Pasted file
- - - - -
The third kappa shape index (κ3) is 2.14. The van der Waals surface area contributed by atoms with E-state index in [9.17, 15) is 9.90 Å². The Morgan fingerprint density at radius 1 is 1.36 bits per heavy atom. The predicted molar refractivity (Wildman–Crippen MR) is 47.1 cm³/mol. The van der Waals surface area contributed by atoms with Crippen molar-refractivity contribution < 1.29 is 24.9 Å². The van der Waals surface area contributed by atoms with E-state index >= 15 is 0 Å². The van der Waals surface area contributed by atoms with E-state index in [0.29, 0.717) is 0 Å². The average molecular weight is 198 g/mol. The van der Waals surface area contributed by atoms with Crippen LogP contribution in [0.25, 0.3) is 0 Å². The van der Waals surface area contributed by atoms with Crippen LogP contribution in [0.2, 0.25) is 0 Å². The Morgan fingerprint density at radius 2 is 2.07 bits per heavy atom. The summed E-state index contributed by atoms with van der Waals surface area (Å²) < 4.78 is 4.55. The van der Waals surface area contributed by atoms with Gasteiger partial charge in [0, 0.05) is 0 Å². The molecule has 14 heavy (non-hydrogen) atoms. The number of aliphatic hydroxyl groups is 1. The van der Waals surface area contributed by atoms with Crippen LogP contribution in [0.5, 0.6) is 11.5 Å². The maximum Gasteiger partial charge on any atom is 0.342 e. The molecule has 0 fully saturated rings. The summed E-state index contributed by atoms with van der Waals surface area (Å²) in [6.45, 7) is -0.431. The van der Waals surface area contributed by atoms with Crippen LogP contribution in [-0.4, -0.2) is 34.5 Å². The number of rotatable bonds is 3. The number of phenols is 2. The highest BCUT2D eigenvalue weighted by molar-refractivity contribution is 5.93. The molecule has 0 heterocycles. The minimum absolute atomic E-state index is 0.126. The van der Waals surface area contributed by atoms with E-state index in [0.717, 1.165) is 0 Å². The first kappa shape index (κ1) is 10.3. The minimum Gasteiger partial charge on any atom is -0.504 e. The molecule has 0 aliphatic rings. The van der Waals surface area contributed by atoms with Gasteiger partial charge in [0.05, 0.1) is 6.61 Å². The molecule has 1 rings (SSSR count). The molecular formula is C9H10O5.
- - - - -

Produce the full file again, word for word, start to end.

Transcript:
The third kappa shape index (κ3) is 2.14. The van der Waals surface area contributed by atoms with E-state index in [9.17, 15) is 9.90 Å². The Morgan fingerprint density at radius 1 is 1.36 bits per heavy atom. The predicted molar refractivity (Wildman–Crippen MR) is 47.1 cm³/mol. The van der Waals surface area contributed by atoms with Crippen molar-refractivity contribution < 1.29 is 24.9 Å². The van der Waals surface area contributed by atoms with E-state index >= 15 is 0 Å². The van der Waals surface area contributed by atoms with E-state index in [0.29, 0.717) is 0 Å². The average molecular weight is 198 g/mol. The van der Waals surface area contributed by atoms with Crippen LogP contribution in [0.25, 0.3) is 0 Å². The van der Waals surface area contributed by atoms with Crippen LogP contribution in [0.2, 0.25) is 0 Å². The Morgan fingerprint density at radius 2 is 2.07 bits per heavy atom. The summed E-state index contributed by atoms with van der Waals surface area (Å²) < 4.78 is 4.55. The van der Waals surface area contributed by atoms with Gasteiger partial charge in [0, 0.05) is 0 Å². The molecule has 14 heavy (non-hydrogen) atoms. The number of aliphatic hydroxyl groups is 1. The van der Waals surface area contributed by atoms with Crippen LogP contribution in [0.5, 0.6) is 11.5 Å². The maximum Gasteiger partial charge on any atom is 0.342 e. The molecule has 0 fully saturated rings. The summed E-state index contributed by atoms with van der Waals surface area (Å²) in [6.45, 7) is -0.431. The van der Waals surface area contributed by atoms with Crippen LogP contribution in [-0.4, -0.2) is 34.5 Å². The number of rotatable bonds is 3. The number of phenols is 2. The highest BCUT2D eigenvalue weighted by molar-refractivity contribution is 5.93. The molecule has 0 heterocycles. The minimum absolute atomic E-state index is 0.126. The van der Waals surface area contributed by atoms with E-state index in [0.717, 1.165) is 0 Å². The first kappa shape index (κ1) is 10.3. The minimum Gasteiger partial charge on any atom is -0.504 e. The molecule has 0 aliphatic rings. The van der Waals surface area contributed by atoms with Gasteiger partial charge in [0.05, 0.1) is 6.61 Å². The molecule has 1 rings (SSSR count). The molecular formula is C9H10O5.